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    Re: Another brake question

    Posted by H2RICK on 5/17/2001, 10:53 pm , in reply to "Another brake question"


    I strongly recommend NOT using a drill press for this. It is NOT accurate enough.
    The disc material is a low rent grade of stainless steel. It's got just enough nickel in it to prevent rusting and cuts easily with carbide tools. It will be work hardened a little bit, depending on previous useage but not enough to wreck their tools. The last disk I had turned at the brake shop, the guy actually asked me if it was aluminum, it cut so nicely.
    The best bet is an NC (numerically controlled - actually means computerized to you and me) vertical milling machine. The trick is where to drill the holes. Here's the hard but easy way to do it. Check with someone who has a drilled disk similar in size to yours that he's happy with, if possible, and get "typical" hole diameter and pattern. Take all measurements and make a reasonably accurate sketch. Next find someone who'll do an AutoCad drawing of your disk with hole pattern on it as per your sketch. Take drawing file on diskette (or have draftsman email it to them) from draftsman to machine shop and they load it in their milling machine's controller. Throw disk onto milling machine, index disk to controller and start making chips, as they say in the machine shop business.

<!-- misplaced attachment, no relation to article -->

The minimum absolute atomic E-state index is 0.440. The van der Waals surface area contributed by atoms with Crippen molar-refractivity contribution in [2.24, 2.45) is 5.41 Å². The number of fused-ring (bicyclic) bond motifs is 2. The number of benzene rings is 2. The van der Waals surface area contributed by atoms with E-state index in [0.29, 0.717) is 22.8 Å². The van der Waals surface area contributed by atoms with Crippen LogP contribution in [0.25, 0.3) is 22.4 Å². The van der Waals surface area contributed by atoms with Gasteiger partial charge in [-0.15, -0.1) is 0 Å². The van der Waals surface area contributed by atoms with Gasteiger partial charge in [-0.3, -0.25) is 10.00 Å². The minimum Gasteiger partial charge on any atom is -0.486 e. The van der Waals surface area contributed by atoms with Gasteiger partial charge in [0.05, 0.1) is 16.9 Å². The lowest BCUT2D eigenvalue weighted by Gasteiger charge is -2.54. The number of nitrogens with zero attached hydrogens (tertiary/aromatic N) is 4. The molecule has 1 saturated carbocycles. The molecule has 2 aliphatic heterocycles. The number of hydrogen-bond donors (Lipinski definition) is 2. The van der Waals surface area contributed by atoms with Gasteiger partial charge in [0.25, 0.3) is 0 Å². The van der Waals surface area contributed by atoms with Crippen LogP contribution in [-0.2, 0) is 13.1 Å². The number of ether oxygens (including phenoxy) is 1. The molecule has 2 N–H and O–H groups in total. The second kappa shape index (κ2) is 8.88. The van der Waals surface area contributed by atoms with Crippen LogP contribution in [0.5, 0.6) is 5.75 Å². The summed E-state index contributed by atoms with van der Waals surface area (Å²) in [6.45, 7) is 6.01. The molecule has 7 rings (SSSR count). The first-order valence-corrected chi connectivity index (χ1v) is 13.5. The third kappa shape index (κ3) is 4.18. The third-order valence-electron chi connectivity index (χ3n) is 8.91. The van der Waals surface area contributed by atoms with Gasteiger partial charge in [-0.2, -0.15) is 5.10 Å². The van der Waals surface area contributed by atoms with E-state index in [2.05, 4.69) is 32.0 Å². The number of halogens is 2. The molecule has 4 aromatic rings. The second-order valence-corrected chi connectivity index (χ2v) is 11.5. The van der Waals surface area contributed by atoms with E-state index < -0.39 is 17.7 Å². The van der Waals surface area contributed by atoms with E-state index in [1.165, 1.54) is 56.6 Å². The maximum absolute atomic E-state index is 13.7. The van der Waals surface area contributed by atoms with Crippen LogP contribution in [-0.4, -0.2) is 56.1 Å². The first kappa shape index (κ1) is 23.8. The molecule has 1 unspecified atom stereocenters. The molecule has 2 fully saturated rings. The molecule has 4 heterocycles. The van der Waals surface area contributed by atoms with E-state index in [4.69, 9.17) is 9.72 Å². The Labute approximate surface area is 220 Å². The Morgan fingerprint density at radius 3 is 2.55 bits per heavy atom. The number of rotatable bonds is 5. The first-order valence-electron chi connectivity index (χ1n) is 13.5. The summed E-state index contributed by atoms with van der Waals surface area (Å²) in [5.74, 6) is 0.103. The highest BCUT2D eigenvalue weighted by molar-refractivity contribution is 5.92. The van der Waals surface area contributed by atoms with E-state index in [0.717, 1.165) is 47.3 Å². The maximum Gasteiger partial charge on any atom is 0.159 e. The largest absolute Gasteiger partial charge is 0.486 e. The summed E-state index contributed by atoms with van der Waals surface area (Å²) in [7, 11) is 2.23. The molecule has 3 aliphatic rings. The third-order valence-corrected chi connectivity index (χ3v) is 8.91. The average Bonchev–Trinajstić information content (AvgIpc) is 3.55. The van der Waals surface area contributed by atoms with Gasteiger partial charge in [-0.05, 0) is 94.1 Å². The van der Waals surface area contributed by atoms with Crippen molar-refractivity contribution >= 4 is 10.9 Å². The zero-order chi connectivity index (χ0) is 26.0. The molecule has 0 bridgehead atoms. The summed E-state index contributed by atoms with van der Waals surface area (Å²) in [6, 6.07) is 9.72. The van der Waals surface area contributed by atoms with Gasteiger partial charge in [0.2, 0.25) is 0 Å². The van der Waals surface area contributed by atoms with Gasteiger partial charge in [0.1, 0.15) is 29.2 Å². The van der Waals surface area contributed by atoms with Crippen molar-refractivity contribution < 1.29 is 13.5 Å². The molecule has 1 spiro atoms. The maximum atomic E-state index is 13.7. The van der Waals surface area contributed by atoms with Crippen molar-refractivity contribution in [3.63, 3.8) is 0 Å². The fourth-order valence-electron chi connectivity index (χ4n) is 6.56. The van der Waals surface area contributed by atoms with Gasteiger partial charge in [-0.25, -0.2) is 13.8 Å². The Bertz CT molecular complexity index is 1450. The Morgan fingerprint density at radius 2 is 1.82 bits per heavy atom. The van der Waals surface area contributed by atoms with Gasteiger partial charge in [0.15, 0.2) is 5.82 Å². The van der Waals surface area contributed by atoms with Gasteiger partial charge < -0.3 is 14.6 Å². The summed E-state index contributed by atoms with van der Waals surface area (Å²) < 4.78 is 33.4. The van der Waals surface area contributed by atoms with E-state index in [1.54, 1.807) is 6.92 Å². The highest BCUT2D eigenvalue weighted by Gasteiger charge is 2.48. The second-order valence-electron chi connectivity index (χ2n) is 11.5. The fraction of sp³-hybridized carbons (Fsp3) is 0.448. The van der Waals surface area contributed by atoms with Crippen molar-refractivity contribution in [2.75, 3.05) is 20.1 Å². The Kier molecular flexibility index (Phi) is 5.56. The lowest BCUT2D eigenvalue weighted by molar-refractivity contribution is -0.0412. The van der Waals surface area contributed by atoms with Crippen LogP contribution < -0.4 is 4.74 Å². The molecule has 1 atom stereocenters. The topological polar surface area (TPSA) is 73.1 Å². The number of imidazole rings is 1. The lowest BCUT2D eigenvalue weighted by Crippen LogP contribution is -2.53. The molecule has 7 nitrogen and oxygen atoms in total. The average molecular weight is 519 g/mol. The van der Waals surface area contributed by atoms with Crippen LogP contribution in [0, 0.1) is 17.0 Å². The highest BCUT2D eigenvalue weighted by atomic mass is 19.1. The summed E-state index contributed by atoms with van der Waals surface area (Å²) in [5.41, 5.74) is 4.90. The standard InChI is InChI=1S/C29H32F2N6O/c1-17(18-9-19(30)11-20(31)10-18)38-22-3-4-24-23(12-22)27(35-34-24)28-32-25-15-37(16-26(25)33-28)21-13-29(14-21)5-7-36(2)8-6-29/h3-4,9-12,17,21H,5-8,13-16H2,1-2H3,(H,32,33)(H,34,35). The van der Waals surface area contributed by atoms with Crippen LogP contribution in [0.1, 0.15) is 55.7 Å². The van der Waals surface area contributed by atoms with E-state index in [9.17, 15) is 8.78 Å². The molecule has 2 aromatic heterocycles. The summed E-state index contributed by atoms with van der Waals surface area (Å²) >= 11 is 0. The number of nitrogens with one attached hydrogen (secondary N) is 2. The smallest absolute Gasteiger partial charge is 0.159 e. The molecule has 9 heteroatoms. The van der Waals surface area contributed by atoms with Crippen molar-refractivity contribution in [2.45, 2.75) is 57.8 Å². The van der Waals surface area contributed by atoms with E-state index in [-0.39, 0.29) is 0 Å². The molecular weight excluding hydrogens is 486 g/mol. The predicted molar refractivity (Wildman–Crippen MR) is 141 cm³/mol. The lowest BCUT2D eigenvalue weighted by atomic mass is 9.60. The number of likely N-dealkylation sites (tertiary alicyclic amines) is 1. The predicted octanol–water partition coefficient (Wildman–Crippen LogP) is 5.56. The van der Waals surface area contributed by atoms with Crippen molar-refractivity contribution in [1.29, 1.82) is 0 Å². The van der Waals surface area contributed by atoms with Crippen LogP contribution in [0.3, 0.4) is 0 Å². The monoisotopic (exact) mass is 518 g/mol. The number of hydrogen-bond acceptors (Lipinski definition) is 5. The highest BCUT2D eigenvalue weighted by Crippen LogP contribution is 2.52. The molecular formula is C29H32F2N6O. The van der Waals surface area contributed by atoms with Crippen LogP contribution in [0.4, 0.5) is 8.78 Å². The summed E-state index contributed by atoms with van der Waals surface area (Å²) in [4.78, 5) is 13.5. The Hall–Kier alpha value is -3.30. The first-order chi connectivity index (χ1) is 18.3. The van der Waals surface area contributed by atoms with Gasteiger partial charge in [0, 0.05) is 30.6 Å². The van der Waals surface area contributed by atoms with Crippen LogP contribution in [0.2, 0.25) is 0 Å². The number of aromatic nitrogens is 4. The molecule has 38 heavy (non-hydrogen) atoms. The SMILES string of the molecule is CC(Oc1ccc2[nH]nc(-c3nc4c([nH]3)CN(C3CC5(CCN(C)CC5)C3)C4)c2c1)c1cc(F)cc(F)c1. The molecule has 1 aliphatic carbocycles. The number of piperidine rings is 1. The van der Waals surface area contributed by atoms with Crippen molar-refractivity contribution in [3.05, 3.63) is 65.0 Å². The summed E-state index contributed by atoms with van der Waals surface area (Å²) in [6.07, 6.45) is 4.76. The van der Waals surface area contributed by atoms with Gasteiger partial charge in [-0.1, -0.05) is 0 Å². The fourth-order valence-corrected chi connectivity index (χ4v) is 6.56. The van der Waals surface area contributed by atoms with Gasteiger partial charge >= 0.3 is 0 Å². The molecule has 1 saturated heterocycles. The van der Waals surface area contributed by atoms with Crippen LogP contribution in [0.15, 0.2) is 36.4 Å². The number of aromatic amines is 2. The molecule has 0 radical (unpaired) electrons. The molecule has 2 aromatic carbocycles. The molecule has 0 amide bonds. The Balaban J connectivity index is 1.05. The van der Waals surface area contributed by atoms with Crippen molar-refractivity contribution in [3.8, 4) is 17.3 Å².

Looks easy on screen but unless you are set up with guys at machine shop and have someone to do AutoCad drawing for free, get ready to shell out big bucks.
    AutoCad drawing will take about 1 hour or less for a competent draftsman or talented student. Charge should be about US$ 40 - $50 for that. Sometimes you can find guys that freelance after hours from their home. Check local Buy N Sell or Bargain Finder paper. Machine shops usually charge minimum of 1 hour including setup time so figure on about
    US$ 50 or so. The shop might also charge a "file translation" fee if their NC controller is older and cannot take AutoCad files directly, so another US$ 30 or so. When you FIRST settle on machine shop you want to use, see if they can take AutoCad files and exactly which version (release) of AutoCad...10, 11, 12,
    13, 14 or 2000 they can use. This step will probably save you some heartburn later on.
    I don't think I've forgotten anything but with something like this you'll want to think hard about it, otherwise you'll need a good supply of spare (undrilled) disks. LOLOLOLOL
    Let us know how it works out.
    PS: don't forget to countersink each side of each hole. You don't want any sharp edges chewing up your brake pucks.


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